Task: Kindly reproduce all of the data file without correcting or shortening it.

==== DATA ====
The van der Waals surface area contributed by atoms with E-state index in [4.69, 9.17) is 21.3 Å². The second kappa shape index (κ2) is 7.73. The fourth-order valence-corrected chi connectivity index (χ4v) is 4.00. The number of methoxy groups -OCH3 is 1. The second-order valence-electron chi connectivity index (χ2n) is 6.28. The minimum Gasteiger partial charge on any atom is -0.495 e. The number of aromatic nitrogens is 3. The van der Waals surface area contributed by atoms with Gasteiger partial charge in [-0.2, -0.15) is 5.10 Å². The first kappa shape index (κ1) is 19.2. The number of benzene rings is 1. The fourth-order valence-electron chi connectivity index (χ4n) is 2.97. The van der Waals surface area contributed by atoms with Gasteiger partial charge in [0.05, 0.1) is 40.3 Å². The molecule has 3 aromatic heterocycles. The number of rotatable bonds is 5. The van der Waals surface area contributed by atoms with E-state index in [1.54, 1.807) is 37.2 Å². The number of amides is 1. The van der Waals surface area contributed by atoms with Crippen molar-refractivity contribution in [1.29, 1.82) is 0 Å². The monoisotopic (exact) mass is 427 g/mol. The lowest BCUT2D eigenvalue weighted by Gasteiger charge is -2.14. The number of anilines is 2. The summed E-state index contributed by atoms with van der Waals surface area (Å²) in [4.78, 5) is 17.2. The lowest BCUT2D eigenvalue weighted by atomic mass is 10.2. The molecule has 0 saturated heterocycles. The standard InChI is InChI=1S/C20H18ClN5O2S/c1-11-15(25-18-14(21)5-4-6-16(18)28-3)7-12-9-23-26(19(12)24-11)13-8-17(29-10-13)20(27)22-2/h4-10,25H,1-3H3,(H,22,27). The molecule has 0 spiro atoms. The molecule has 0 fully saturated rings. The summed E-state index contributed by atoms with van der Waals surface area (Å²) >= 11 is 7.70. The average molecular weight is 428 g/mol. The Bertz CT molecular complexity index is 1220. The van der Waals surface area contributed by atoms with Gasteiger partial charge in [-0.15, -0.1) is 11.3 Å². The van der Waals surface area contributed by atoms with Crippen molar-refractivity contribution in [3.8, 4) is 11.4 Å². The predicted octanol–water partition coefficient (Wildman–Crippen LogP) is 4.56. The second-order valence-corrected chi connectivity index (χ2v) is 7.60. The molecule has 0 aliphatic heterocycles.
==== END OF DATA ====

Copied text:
The van der Waals surface area contributed by atoms with E-state index in [4.69, 9.17) is 21.3 Å². The second kappa shape index (κ2) is 7.73. The fourth-order valence-corrected chi connectivity index (χ4v) is 4.00. The number of methoxy groups -OCH3 is 1. The second-order valence-electron chi connectivity index (χ2n) is 6.28. The minimum Gasteiger partial charge on any atom is -0.495 e. The number of aromatic nitrogens is 3. The van der Waals surface area contributed by atoms with Gasteiger partial charge in [-0.2, -0.15) is 5.10 Å². The first kappa shape index (κ1) is 19.2. The number of benzene rings is 1. The fourth-order valence-electron chi connectivity index (χ4n) is 2.97. The van der Waals surface area contributed by atoms with Gasteiger partial charge in [0.05, 0.1) is 40.3 Å². The molecule has 3 aromatic heterocycles. The number of rotatable bonds is 5. The van der Waals surface area contributed by atoms with E-state index in [1.54, 1.807) is 37.2 Å². The number of amides is 1. The van der Waals surface area contributed by atoms with Crippen molar-refractivity contribution in [1.29, 1.82) is 0 Å². The monoisotopic (exact) mass is 427 g/mol. The lowest BCUT2D eigenvalue weighted by Gasteiger charge is -2.14. The number of anilines is 2. The summed E-state index contributed by atoms with van der Waals surface area (Å²) in [4.78, 5) is 17.2. The lowest BCUT2D eigenvalue weighted by atomic mass is 10.2. The molecule has 0 saturated heterocycles. The standard InChI is InChI=1S/C20H18ClN5O2S/c1-11-15(25-18-14(21)5-4-6-16(18)28-3)7-12-9-23-26(19(12)24-11)13-8-17(29-10-13)20(27)22-2/h4-10,25H,1-3H3,(H,22,27). The molecule has 0 spiro atoms. The molecule has 0 fully saturated rings. The summed E-state index contributed by atoms with van der Waals surface area (Å²) >= 11 is 7.70. The average molecular weight is 428 g/mol. The Bertz CT molecular complexity index is 1220. The van der Waals surface area contributed by atoms with Gasteiger partial charge in [-0.15, -0.1) is 11.3 Å². The van der Waals surface area contributed by atoms with Crippen molar-refractivity contribution in [3.8, 4) is 11.4 Å². The predicted octanol–water partition coefficient (Wildman–Crippen LogP) is 4.56. The second-order valence-corrected chi connectivity index (χ2v) is 7.60. The molecule has 0 aliphatic heterocycles.